Women and children flee famine and war in South Sudan
Friday 17 March 2017
“The children and the elderly, they slaughtered them…. I’ve seen children tied to their dead mother and thrown in the river”
South Sudanese refugees have been describing the horrors that have forced hundreds of thousands of women and children to flee to sanctuary in neighbouring Uganda.
Since the fighting escalated in July 2016 more than half a million refugees have escaped from South Sudan.
The plight of the citizens of the world’s youngest country has been compounded by the onset of famine.
Hungry and frightened
Of the 1.5 million people who have fled since December 2013, 86% are women and children.
Many of these people have witnessed terrible atrocities, arriving in neighbouring countries terrified, hungry and too frequently alone.
Due to the East Africa Food Crisis, Save the Children workers are seeing increasing numbers of malnourished children, who are often too scared to talk and don’t know where their parents are, or if they are alive.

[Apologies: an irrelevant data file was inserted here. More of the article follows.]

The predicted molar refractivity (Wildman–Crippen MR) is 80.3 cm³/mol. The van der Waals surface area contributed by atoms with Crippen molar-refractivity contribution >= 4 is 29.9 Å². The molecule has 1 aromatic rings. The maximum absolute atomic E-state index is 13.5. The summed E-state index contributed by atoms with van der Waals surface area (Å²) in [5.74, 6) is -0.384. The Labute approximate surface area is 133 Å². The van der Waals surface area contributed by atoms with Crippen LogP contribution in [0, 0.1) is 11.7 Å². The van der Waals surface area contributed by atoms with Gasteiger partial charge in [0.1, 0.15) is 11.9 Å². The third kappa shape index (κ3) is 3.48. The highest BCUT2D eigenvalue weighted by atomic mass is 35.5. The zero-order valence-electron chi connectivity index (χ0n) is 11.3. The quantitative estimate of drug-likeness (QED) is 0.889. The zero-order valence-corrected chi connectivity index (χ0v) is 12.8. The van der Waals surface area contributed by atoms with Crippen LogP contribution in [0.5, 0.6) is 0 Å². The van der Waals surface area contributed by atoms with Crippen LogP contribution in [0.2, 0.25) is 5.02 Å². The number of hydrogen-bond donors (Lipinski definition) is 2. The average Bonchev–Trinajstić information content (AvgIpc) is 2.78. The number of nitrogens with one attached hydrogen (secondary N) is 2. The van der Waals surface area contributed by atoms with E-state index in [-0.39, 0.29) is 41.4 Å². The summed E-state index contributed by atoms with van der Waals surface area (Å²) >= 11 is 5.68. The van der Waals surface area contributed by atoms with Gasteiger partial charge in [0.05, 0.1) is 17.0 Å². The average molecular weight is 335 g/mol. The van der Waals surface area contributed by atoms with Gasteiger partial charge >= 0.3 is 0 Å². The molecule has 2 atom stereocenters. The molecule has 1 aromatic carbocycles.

Pete Walsh, Save the Children’s Country Director in South Sudan, said:
“We are extremely concerned by UN warnings of atrocities in South Sudan and call on the parties to the conflict to protect civilians caught up in it.”
“The testimonies we are hearing are horrifying. Children are arriving alone, having been forced to flee their homes in search for safety and protection. Many are on the brink of starvation. Famine has already been declared in three locations and will spread, unless the world opens its eyes to this catastrophe.”
“Save the Children is working across South Sudan and supporting refugees in Uganda. All parties to the conflict must ensure civilians are protected and aid workers are able to continuing delivering life-saving health-care and protection to vulnerable, innocent children.”
- East Africa: Thousands could die if the world does not act
- Why children in South Sudan are pretending to be in school
- Fighting in South Sudan: “People ran for their lives.”
*Names changed to protect identities.